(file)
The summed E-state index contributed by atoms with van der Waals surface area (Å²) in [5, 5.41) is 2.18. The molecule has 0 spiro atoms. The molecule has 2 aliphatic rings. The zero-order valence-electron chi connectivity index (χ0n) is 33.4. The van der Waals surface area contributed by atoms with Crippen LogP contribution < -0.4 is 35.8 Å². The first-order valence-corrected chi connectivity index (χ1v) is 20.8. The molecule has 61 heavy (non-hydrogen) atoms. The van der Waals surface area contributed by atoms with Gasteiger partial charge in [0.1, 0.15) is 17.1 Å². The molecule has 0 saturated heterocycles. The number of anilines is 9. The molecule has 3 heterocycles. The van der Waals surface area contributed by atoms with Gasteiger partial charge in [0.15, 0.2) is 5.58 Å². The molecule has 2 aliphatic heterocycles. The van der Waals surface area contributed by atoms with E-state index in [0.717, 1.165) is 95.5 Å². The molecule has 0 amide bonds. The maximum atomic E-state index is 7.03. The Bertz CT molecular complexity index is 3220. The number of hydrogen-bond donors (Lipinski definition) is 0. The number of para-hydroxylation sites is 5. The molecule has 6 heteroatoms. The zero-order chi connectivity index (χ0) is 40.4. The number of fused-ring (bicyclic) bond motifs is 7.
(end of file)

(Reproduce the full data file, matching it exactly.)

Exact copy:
The summed E-state index contributed by atoms with van der Waals surface area (Å²) in [5, 5.41) is 2.18. The molecule has 0 spiro atoms. The molecule has 2 aliphatic rings. The zero-order valence-electron chi connectivity index (χ0n) is 33.4. The van der Waals surface area contributed by atoms with Crippen LogP contribution < -0.4 is 35.8 Å². The first-order valence-corrected chi connectivity index (χ1v) is 20.8. The molecule has 61 heavy (non-hydrogen) atoms. The van der Waals surface area contributed by atoms with Gasteiger partial charge in [0.1, 0.15) is 17.1 Å². The molecule has 0 saturated heterocycles. The number of anilines is 9. The molecule has 3 heterocycles. The van der Waals surface area contributed by atoms with Gasteiger partial charge in [0.15, 0.2) is 5.58 Å². The molecule has 2 aliphatic heterocycles. The van der Waals surface area contributed by atoms with E-state index in [0.717, 1.165) is 95.5 Å². The molecule has 0 amide bonds. The maximum atomic E-state index is 7.03. The Bertz CT molecular complexity index is 3220. The number of hydrogen-bond donors (Lipinski definition) is 0. The number of para-hydroxylation sites is 5. The molecule has 6 heteroatoms. The zero-order chi connectivity index (χ0) is 40.4. The number of fused-ring (bicyclic) bond motifs is 7.